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Blood biomarkers may distinguish among dementia disorders
  1. Lucilla Parnetti,
  2. Federico Paolini Paoletti,
  3. Lorenzo Gaetani
  1. Department of Medicine and Surgery, Section of Neurology, University of Perugia, Perugia, Italy
  1. Correspondence to Professor Lucilla Parnetti, Department of Medicine and Surgery, Section of Neurology, University of Perugia, Perugia 06132, Italy; lucilla.parnetti{at}unipg.it

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A panel of five plasma biomarkers has shown a characteristic profile in each of the most common neurodegenerative diseases with evolution to dementia

After the first discovery of cerebrospinal fluid (CSF) biomarkers of Alzheimer’s disease (AD) and its long analytical validation process, a new matrix (blood) for old and novel candidate markers is changing the way we approach biomarkers in neurological diseases.1

Due to the paradigmatic example of AD, multiple blood-based biomarkers reflecting different pathophysiological processes are under investigation for other neurodegenerative disorders evolving to dementia. Amyloid-β42(Aβ42)/Aβ40 ratio and phosphorylated tau at threonine-181 (p-tau181) in blood have demonstrated to reflect amyloidosis and tauopathy in AD with a reliability similar to what observed in CSF. Also, ongoing neurodegeneration and neuroinflammation can be efficiently quantified by blood neurofilament light chain (NfL) and glial fibrillar acid protein (GFAP), respectively.2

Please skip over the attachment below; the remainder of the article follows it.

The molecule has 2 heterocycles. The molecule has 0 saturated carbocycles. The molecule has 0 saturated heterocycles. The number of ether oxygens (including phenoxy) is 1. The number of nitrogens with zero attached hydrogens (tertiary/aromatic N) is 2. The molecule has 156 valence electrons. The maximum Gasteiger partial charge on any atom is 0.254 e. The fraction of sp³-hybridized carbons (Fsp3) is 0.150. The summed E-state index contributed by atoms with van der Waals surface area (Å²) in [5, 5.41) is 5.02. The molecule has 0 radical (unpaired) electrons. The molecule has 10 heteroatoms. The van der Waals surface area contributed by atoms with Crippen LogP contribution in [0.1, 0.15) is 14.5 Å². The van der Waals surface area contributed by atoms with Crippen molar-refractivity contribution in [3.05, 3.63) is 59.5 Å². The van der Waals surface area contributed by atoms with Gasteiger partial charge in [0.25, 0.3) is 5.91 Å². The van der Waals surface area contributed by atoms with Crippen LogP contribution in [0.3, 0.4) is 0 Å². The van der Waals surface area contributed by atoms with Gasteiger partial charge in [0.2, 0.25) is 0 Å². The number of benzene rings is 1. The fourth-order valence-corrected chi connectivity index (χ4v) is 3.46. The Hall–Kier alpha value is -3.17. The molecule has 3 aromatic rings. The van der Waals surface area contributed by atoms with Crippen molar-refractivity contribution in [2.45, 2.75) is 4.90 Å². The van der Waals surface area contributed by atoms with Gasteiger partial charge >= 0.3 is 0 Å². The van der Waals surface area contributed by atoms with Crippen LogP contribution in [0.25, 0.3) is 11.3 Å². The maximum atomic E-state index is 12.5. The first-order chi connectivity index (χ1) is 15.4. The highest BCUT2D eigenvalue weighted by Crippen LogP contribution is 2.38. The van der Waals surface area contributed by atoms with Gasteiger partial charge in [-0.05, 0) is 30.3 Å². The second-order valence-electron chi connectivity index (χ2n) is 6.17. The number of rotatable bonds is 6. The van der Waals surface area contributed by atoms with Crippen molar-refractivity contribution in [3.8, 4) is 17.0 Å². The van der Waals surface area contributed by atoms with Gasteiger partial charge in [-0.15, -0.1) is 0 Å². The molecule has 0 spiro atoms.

Aβ42/Aβ40, p-tau181, …

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Footnotes

  • Contributors LP reviewed the linked original article. LP, FPP and LG discussed the main findings of the manuscript, and its contribution to the field. LG drafted the editorial commentary. LP and FPP critically reviewed it. All the authors read and approved the final version of the mansucript.

  • Funding The authors have not declared a specific grant for this research from any funding agency in the public, commercial or not-for-profit sectors.

  • Competing interests None declared.

  • Provenance and peer review Commissioned; internally peer reviewed.

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